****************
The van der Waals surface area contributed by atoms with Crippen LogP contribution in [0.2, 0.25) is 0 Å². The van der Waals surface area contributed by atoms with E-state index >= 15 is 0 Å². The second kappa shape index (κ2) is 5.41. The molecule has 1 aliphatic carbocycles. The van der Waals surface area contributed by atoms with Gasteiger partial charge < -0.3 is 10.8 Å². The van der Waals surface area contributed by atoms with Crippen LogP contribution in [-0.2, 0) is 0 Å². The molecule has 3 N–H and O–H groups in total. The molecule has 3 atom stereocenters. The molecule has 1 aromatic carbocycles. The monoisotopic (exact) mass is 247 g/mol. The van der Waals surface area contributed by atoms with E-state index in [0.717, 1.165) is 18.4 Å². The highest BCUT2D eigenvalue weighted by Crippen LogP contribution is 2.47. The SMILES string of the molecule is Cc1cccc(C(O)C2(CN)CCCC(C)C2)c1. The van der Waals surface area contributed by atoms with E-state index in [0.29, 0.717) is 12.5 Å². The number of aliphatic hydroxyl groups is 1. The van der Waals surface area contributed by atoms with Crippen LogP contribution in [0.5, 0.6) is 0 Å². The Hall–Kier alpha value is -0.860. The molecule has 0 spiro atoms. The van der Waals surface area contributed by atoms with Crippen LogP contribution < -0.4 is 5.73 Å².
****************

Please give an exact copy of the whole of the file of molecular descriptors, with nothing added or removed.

The van der Waals surface area contributed by atoms with Crippen LogP contribution in [0.2, 0.25) is 0 Å². The van der Waals surface area contributed by atoms with E-state index >= 15 is 0 Å². The second kappa shape index (κ2) is 5.41. The molecule has 1 aliphatic carbocycles. The van der Waals surface area contributed by atoms with Gasteiger partial charge < -0.3 is 10.8 Å². The van der Waals surface area contributed by atoms with Crippen LogP contribution in [-0.2, 0) is 0 Å². The molecule has 3 N–H and O–H groups in total. The molecule has 3 atom stereocenters. The molecule has 1 aromatic carbocycles. The monoisotopic (exact) mass is 247 g/mol. The van der Waals surface area contributed by atoms with E-state index in [0.717, 1.165) is 18.4 Å². The highest BCUT2D eigenvalue weighted by Crippen LogP contribution is 2.47. The SMILES string of the molecule is Cc1cccc(C(O)C2(CN)CCCC(C)C2)c1. The van der Waals surface area contributed by atoms with E-state index in [0.29, 0.717) is 12.5 Å². The number of aliphatic hydroxyl groups is 1. The van der Waals surface area contributed by atoms with Crippen LogP contribution in [0.5, 0.6) is 0 Å². The Hall–Kier alpha value is -0.860. The molecule has 0 spiro atoms. The van der Waals surface area contributed by atoms with Crippen LogP contribution < -0.4 is 5.73 Å².